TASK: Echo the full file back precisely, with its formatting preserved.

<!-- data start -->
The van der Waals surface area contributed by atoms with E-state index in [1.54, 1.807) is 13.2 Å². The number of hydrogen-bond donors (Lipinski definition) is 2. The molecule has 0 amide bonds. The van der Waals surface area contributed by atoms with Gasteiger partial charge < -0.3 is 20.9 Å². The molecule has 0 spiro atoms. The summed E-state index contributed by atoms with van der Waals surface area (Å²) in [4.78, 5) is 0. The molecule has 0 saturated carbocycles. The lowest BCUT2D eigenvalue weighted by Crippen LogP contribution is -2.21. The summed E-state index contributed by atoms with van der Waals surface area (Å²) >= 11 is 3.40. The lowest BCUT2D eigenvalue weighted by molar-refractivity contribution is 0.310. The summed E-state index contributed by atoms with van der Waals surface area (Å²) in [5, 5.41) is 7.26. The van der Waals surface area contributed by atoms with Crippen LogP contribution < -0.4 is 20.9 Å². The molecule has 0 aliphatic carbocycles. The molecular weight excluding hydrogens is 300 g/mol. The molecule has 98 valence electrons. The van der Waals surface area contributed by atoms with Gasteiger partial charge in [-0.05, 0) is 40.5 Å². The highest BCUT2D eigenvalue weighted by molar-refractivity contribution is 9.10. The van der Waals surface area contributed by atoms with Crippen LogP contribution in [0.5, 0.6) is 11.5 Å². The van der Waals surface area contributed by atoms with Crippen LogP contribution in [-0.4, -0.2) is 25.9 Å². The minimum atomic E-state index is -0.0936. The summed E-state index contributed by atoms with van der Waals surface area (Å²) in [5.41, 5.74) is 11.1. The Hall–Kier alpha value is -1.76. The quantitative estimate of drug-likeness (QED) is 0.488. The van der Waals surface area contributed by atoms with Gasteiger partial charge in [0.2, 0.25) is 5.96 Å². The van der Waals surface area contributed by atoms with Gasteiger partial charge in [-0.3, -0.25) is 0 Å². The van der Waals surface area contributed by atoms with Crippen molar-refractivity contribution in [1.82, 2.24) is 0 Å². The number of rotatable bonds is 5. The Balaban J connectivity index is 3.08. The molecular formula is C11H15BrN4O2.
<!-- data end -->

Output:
The van der Waals surface area contributed by atoms with E-state index in [1.54, 1.807) is 13.2 Å². The number of hydrogen-bond donors (Lipinski definition) is 2. The molecule has 0 amide bonds. The van der Waals surface area contributed by atoms with Gasteiger partial charge < -0.3 is 20.9 Å². The molecule has 0 spiro atoms. The summed E-state index contributed by atoms with van der Waals surface area (Å²) in [4.78, 5) is 0. The molecule has 0 saturated carbocycles. The lowest BCUT2D eigenvalue weighted by Crippen LogP contribution is -2.21. The summed E-state index contributed by atoms with van der Waals surface area (Å²) >= 11 is 3.40. The lowest BCUT2D eigenvalue weighted by molar-refractivity contribution is 0.310. The summed E-state index contributed by atoms with van der Waals surface area (Å²) in [5, 5.41) is 7.26. The van der Waals surface area contributed by atoms with Crippen LogP contribution < -0.4 is 20.9 Å². The molecule has 0 aliphatic carbocycles. The molecular weight excluding hydrogens is 300 g/mol. The molecule has 98 valence electrons. The van der Waals surface area contributed by atoms with Gasteiger partial charge in [-0.05, 0) is 40.5 Å². The highest BCUT2D eigenvalue weighted by molar-refractivity contribution is 9.10. The van der Waals surface area contributed by atoms with Crippen LogP contribution in [0.5, 0.6) is 11.5 Å². The van der Waals surface area contributed by atoms with Crippen LogP contribution in [-0.4, -0.2) is 25.9 Å². The minimum atomic E-state index is -0.0936. The summed E-state index contributed by atoms with van der Waals surface area (Å²) in [5.41, 5.74) is 11.1. The Hall–Kier alpha value is -1.76. The quantitative estimate of drug-likeness (QED) is 0.488. The van der Waals surface area contributed by atoms with Gasteiger partial charge in [0.2, 0.25) is 5.96 Å². The van der Waals surface area contributed by atoms with Gasteiger partial charge in [-0.3, -0.25) is 0 Å². The van der Waals surface area contributed by atoms with Crippen molar-refractivity contribution in [1.82, 2.24) is 0 Å². The number of rotatable bonds is 5. The Balaban J connectivity index is 3.08. The molecular formula is C11H15BrN4O2.